I met Chris Rice in 2004 at the Lausanne Movement Conference in Pattaya, Thailand, where he was convenor of the Issue Group on Reconciliation.
He is presently co-director, with Emmanuel Katongole, of the Center for Reconciliation at Duke Divinity School. They have written together the book Reconciling All Things. A Christian Vision for Justice, Peace and Healing.
I highly recommend to those interested in this hot topic Chris’s blog, Reconcilers, that can be found HERE.
In order to get a taste of it, I would like to encourage you to read his post entitled We Think Our Bitterness Is Sweet, the story of Josephine Munyali, a survivor of the Rwandan genocide. Here is a fragment from this article:
As Josephine spoke to about forty of us Tuesday, what struck me most profoundly was the empathy she has come to have for many of the killers. “We think demons come from hell,” she said. “But [the killers] were regretting [as they were killing]. When you are forced to do something you don’t want to do, can you understand that kind of feeling?” Josephine’s own life was saved by one of the killers who went out of his way to protect her because he had met her on market day weeks before. But even while he protected her, he continued to kill others. “If I leave (the group) I’ll be killed” he told her.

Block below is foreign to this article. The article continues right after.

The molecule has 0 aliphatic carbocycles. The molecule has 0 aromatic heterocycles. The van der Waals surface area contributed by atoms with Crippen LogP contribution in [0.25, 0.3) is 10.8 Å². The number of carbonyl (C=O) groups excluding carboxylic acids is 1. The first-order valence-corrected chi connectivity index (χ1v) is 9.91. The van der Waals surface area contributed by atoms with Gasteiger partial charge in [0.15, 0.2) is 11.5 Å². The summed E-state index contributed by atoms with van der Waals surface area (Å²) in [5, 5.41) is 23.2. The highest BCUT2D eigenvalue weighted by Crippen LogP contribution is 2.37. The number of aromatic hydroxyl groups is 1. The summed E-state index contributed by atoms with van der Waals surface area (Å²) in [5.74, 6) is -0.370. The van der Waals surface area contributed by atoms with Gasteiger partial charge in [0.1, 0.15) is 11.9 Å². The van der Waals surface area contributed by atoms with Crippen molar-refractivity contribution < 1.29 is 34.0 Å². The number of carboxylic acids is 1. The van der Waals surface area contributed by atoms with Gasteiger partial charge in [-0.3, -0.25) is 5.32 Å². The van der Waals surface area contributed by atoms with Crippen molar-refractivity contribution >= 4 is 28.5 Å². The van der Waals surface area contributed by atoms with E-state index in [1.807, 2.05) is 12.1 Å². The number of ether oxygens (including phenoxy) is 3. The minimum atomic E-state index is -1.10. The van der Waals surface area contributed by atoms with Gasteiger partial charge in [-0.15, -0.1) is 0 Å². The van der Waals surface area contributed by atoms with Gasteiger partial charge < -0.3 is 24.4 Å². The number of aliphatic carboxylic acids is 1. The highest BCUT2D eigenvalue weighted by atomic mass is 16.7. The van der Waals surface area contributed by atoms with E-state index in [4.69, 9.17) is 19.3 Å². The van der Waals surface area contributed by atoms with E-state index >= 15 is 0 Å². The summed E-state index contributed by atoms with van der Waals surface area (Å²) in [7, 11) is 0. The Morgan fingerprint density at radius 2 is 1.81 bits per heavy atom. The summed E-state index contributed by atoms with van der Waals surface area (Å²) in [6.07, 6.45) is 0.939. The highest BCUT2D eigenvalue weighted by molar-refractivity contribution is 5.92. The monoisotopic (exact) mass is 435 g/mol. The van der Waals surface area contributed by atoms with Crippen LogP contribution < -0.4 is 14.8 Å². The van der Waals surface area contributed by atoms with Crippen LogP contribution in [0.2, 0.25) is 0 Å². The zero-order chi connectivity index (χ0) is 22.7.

Josephine was clear – such empathy is a journey. “I was very bitter,” she said. “There was poison in my heart. I couldn’t see the heart I had.” At a healing workshop “The words of Ezekiel came to me, ‘Comfort my people,’ says the Lord. “We think our bitterness is sweet. We don’t want to give it to God. But for me my bitterness became a burden and I thank God for that. God healed me so I can contribute to the healing of others.”